Living with fibromyalgia isn’t easy for a number of reasons, but the most disturbing for me is that health organizations have their own diagnostic criteria and “other” considerations for fibromyalgia. The only thing they agree on is the presence of body-wide pain, cognitive dysfunction, sleep problems, and fatigue. Some believe fibromyalgia is always accompanied by other pain disorders, but not enough to make that part of their diagnostic criteria. As a nurse, educator, author, writer, advocate, and person living with fibromyalgia and its comrades, I am baffled that people still can’t agree. I am excited about the research using the FM/a blood test because it is looking for the cause so we can be treated—not managed. This is exciting to me, because I am tired of the bias that surrounds a fibromyalgia diagnosis. I once had a neurologist tell me he wouldn’t treat my chronic migraine because he didn’t “believe” in fibromyalgia.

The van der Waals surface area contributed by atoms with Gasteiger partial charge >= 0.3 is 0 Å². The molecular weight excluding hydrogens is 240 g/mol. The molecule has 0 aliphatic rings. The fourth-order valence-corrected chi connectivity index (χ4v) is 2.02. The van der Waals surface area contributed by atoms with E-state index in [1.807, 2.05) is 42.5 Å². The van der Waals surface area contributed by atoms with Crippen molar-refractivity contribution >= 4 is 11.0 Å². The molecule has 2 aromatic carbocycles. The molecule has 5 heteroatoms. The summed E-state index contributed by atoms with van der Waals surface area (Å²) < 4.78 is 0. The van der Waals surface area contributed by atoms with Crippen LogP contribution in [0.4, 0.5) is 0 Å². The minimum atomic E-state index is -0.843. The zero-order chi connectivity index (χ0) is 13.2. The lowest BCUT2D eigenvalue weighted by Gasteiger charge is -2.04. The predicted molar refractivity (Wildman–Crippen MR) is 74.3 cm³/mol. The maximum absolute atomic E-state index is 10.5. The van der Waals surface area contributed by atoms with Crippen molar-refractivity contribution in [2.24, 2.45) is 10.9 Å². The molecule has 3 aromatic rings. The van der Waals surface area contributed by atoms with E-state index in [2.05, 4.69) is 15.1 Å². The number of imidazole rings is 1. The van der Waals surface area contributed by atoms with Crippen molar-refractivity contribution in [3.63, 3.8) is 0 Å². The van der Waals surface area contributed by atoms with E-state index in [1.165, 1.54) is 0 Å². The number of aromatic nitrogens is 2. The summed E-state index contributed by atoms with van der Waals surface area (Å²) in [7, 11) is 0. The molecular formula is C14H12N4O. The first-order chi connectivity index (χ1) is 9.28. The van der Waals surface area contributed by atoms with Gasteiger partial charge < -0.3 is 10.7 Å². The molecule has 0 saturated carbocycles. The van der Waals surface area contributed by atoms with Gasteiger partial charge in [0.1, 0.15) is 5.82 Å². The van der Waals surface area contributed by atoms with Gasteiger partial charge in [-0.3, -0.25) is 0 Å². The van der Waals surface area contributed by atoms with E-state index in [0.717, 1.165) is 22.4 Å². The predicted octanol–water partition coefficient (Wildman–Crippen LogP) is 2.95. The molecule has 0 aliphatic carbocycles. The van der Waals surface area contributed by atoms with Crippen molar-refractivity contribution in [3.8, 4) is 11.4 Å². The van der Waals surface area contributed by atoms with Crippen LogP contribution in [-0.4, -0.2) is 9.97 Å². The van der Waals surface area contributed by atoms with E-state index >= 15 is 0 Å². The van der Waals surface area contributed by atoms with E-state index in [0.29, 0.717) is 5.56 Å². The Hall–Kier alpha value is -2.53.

I have fibromyalgia, but I refuse to let fibromyalgia have me. My struggles are real, the unpredictability of a flare incomprehensible, and the bias is mentally and emotionally distressing to me. So, I cope by practicing most of the things I write about in our books (co-author, Jeff Miller, PhD), but I wish I didn’t have to be exploring and writing about new coping mechanisms. I wish I had less pain and brainfog; I wish I had the energy to enjoy life with my family and retired peers. I know I am not alone, and like many fellow survivors, I find comfort in that.